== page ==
‘Parkland’ Review: Too Many JFK Assassination-Adjacent Stories for One Movie

This all-star look at those fateful days in 1963 Dallas casts too wide a net and comes up mostly empty

There’s an old theatrical adage about the supporting actor who says that “Hamlet” is a play about a gravedigger who meets a prince; even the bit players around major events have their own stories to tell.

parkland-PKLD_00465R_rgbThat idea occasionally comes to fruition in “Parkland,” an ensemble drama named for the Dallas hospital where both John F. Kennedy and Lee Harvey Oswald died of their bullet wounds, but the film shoehorns in so many onlookers and bystanders that it doesn’t really do justice to any of them. The result is a “Hamlet” with 50 gravediggers who run around shouting while the prince barely appears on stage.

As President and Mrs. Kennedy and Vice-President Johnson make their way to Big D, we see many of the locals preparing to start a new day. Some of them, like garment manufacturer Abraham Zapruder (Paul Giamatti), are thrilled to see the attractive first couple while others, like overworked Parkland resident Dr. Jim Carrico (Zac Efron), are too busy to even notice the presidential visit.

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Tragedy strikes in Dealey Plaza, and the hospital staff kicks into overdrive, while government agents seek answers and feel guilty over allowing POTUS to go down on their watch. We see Oswald apprehended, to the shock and dismay of his brother Bob (James Badge Dale) and mother Marguerite (Jacki Weaver). And when Oswald himself gets shot, that same Parkland staff tries to save his life as valiantly as they fought for the life of his victim’s.

The cast is so overstuffed with talented actors and recognizable faces that there’s almost an “Airport 1975” all-star-disaster quality to the proceedings; while this cast and this story could easily have filled, say, a ten-hour HBO miniseries (the funders of “Parkland” include Tom Hanks‘ Playtone production company, which gave us “Band of Brothers” and “The Pacific”), this 93-minute film too often feels like a blink-and-you’ll-miss-em affair.

Marcia Gay Harden, Billy Bob Thornton, Mark Duplass, Ron Livingston, David Harbour, Tom Welling, Jackie Earle Haley and Colin Hanks (not to mention venerable character actors like Gary Grubbs) are all doing their darnedest, but their presence suggests more than first-time writer-director Peter Landesman, adapting Vincent Bugliosi’s “Four Days in November,” can deliver.

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Unlike the similarly star-filled “Lincoln,” there’s no central character or  storyline around which all these notable satellites are orbiting. We find ourselves wanting to know more about, say, Harden’s nurse or Duplass’ Secret Service agent, but “Parkland” doesn’t have time or interest to stop long enough for that to happen.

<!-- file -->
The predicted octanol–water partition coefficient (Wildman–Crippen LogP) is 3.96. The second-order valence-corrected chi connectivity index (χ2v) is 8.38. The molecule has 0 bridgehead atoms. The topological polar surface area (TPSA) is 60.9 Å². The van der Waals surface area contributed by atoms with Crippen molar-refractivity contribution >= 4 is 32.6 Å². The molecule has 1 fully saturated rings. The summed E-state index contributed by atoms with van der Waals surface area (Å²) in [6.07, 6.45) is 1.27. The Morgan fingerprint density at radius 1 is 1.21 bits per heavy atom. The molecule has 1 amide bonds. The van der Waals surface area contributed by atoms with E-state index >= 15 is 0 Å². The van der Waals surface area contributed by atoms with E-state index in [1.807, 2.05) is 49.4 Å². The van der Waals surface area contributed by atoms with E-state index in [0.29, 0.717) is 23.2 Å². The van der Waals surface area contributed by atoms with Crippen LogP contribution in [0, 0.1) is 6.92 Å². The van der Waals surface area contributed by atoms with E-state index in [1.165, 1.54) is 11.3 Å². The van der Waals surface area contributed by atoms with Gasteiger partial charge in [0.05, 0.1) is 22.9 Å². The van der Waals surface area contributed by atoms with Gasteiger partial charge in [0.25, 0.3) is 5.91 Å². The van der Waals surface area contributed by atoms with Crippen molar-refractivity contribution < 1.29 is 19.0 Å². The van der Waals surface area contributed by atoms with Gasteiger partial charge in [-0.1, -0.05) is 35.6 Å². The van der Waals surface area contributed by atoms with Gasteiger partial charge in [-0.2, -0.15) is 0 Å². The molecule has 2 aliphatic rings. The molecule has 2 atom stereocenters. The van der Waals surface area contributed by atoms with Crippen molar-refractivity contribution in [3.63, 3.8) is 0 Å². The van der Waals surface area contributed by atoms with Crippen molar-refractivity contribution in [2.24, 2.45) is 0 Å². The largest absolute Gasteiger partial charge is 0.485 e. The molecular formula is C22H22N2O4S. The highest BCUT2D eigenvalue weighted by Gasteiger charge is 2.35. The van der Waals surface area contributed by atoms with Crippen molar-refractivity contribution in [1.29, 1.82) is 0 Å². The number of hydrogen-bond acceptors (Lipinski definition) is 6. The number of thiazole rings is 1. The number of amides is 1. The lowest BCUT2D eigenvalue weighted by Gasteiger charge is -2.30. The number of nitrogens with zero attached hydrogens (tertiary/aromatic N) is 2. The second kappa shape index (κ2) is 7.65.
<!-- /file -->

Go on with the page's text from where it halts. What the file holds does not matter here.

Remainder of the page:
It’s no fault of the actors, then, that most of them fail to register as fully formed human beings. Badge Dale and Giamatti each get enough intimate moments with their co-stars that allow them to give something akin to complete performances, but most of their compatriots are reduced to glorified cameos. (Worse still are the ones — Weaver, Harbour and Thornton come to mind — whose only big moment involves yelling or otherwise overdoing it.)

For what it’s worth, being left wanting more automatically makes “Parkland” superior to “Bobby,” another Kennedy assassination movie with too many stars and too few ideas that left audiences wanting much, much less.

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Where “Parkland” succeeds most is in revealing a few not-suitable-for-Life-magazine moments, whether it’s Dr. Carrico performing rather squishy CPR on the president’s body after life has already left it, the awkward placement of Kennedy’s coffin onto a plane not designed to accommodate it, or a stricken Bob Oswald asking for (and receiving) the assistance of the paparazzi to put his brother into the ground after the funeral home refuses to provide pallbearers.

Also giving the movie some much-needed artistry is cinematographer Barry Ackroyd (“The Hurt Locker”) who, with the help of the post-production staff, alternately fade and saturate the colors, giving “Parkland” the look of old Kodachrome snapshots that have spent decades in a desk drawer.

More moments and visual choices like these would have gone a long way toward making “Parkland” feel like a fresh and unique take on the oft-tread ground of the Kennedy assassination. What we’re left with, unfortunately, feels rushed and incomplete, like a highlight reel from a much longer piece rather than a satisfying story unto itself.